Many Massachusetts first-time home buyers are renting an apartment at the time they decide to start looking to buy their first home, so the timing of their home search and when they notify their landlord that they are ending their tenancy is important.
Whether a home buyer has a written lease with a specific term or is a tenant at will, also referred to as a month-to-month tenant, will determine how to plan his or her home search and notify his or her landlord that he or she is leaving. First, it is important to understand the timing of different aspects of the home-buying process.
For example, a first-time home buyer should know that mortgages are paid in arrears. In other words, a mortgage payment made on April 1st is a payment for the month of March. Why is this mortgage fact important? It is important to understand that a real estate closing on April 15th will result in the home buyer owing his or her first mortgage payment on June 1st. If the home buyer's apartment lease ends on May 31st, an April closing will not result in owing a monthly rental payment and a monthly mortgage payment in the same month.
Home buyers should be aware that their lender, in the example above, will want the interest on the loan paid at closing for the remaining days of April (or whatever month the closing takes place in). Closing towards the end of a month will result in less interest owed at closing, but the first mortgage payment will be do sooner.
Also, home buyers should check their records to see whether they paid last month's rent or provided a security deposit at the beginning of their rental term. Having already paid the last month's rent and/or a security deposit gives a first-time home buyer a little financial flexibility, including the ability to close sooner on a property or maybe have a rent-free and mortgage-free month. Tenants should know that Massachusetts law requires the landlord to return the security deposit, plus interest, within 30 days of the tenancy ending; however, the landlord may keep any unpaid rent or the amount of money needed to repair damage done to the apartment (beyond normal wear and tear).
If you're a tenant at will (no lease), you need to provide notice to your landlord 30 days or one month before the due date of the next rent payment, whichever is longer. For example, if you give your landlord notice on April 20th that you are leaving, you'll be responsible for the rent through May 31st.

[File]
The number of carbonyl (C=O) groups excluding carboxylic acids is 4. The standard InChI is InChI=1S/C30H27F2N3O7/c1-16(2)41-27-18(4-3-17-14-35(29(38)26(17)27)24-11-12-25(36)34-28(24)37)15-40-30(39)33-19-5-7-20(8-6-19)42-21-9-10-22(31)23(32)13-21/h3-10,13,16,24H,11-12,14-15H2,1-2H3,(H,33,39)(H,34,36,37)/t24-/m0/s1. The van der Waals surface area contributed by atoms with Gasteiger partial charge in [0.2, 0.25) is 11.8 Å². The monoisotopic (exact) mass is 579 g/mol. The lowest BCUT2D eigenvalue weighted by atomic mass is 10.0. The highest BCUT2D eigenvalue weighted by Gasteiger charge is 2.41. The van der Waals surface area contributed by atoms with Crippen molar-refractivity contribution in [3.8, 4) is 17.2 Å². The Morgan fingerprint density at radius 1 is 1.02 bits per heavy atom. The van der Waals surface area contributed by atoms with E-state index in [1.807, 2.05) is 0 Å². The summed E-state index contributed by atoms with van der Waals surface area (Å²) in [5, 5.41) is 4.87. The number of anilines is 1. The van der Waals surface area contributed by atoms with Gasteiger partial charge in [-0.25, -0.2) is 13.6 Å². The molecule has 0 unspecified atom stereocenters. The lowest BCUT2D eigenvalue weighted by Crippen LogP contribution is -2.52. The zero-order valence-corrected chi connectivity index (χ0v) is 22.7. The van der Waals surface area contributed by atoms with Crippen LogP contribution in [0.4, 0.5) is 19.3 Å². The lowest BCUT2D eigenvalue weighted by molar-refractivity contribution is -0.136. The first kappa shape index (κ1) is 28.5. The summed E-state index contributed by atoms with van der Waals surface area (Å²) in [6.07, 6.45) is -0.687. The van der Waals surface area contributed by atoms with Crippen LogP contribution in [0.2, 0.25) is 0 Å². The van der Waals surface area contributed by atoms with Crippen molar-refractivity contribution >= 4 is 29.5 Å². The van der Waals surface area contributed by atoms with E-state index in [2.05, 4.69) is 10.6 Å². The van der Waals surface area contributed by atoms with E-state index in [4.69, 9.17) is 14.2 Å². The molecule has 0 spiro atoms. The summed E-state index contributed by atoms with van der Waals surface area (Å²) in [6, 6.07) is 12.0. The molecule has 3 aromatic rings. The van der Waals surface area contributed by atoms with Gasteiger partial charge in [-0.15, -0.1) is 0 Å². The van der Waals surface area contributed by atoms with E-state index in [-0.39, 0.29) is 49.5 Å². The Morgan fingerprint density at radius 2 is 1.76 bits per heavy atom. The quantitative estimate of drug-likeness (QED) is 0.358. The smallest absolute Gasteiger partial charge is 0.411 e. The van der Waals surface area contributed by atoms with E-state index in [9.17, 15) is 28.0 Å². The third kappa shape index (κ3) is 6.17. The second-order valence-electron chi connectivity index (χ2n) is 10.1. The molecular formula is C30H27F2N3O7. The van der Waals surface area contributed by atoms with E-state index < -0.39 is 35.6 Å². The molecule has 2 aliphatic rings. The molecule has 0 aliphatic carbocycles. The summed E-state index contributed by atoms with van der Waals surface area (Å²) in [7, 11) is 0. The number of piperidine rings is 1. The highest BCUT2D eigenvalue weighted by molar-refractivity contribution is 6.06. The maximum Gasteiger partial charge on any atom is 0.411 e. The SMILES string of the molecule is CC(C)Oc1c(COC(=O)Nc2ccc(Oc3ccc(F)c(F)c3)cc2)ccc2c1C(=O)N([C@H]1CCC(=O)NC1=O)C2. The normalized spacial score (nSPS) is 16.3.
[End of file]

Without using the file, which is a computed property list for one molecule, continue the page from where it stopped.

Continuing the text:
Of course, it is impossible to know how long it will take to find a home you want to make an offer and get an accepted offer. Some home buyers see a hand full of homes before finding one and other home buyers see many more, so the process may take weeks or months.
Also, if you are breaking your lease prior to the agreed upon term, you may be responsible for paying rent for the remaining months in the lease term. Some leases will allow tenants to terminate a lease early, but will require the payment of two months rent as a penalty. It is important to carefully review your lease before making any decisions and notifying your landlord that you are leaving.
In addition, any major repairs or renovations a home buyer wants to perform on a new home may need to be done prior to moving in, or a home buyer may just prefer to complete any remodeling jobs prior to leaving his or her rented apartment.
Of course the ability to be flexible on the closing date of a home purchase gives home buyers a stronger negotiating position. With that said, it may be inevitable that a home buyer has to make a rent and a mortgage payment simultaneously for one or more months.
So when is it safe to tell your landlord you're leaving? Should you wait until the purchase and sale agreement (P&S) is signed, the loan commitment has been received or the closing has taken place? It all depends on your risk tolerance.
Home buyers give their landlords notice that they're leaving all the time before the closing occurs. Some people wait until the P&S is signed, others wait until the loan commitment is provided by the lender. Some home buyers want a sure thing, and they just wait until the closing happens and the deed is recorded.
There are countless things that can happen – some are pretty rare – that can derail the closing or push back the closing date after a seller accepts a home buyer's offer. First, there is the home inspection. It's probably a mistake to notify your landlord that you are moving out prior to the home inspection.
Once the P&S is signed, the likelihood of closing increases; however, the loan commitment (the date by which your lender needs to provide you with a letter assuring that you're receiving the loan) is subsequent to the signing of the P&S. Once your lender has provided a loan commitment, there is even a greater chance you will reach closing. After the loan commitment date is probably the most popular time for home buyers to notify a landlord of their intention of ending a tenancy.
Are there other issues that can arise between the loan commitment date and closing? Sure, but most are pretty rare. Title issues are rare, but do occur, and title issues may kill the deal or delay a closing. Lenders typically recheck credit reports and conduct employment verification within a 72 hours of closing. A job loss or negative notation on a credit report could result in a home buyer not getting a home loan. It may make sense not to schedule a closing date to close to the date you must vacate your apartment, just in case the closing is delayed a few days.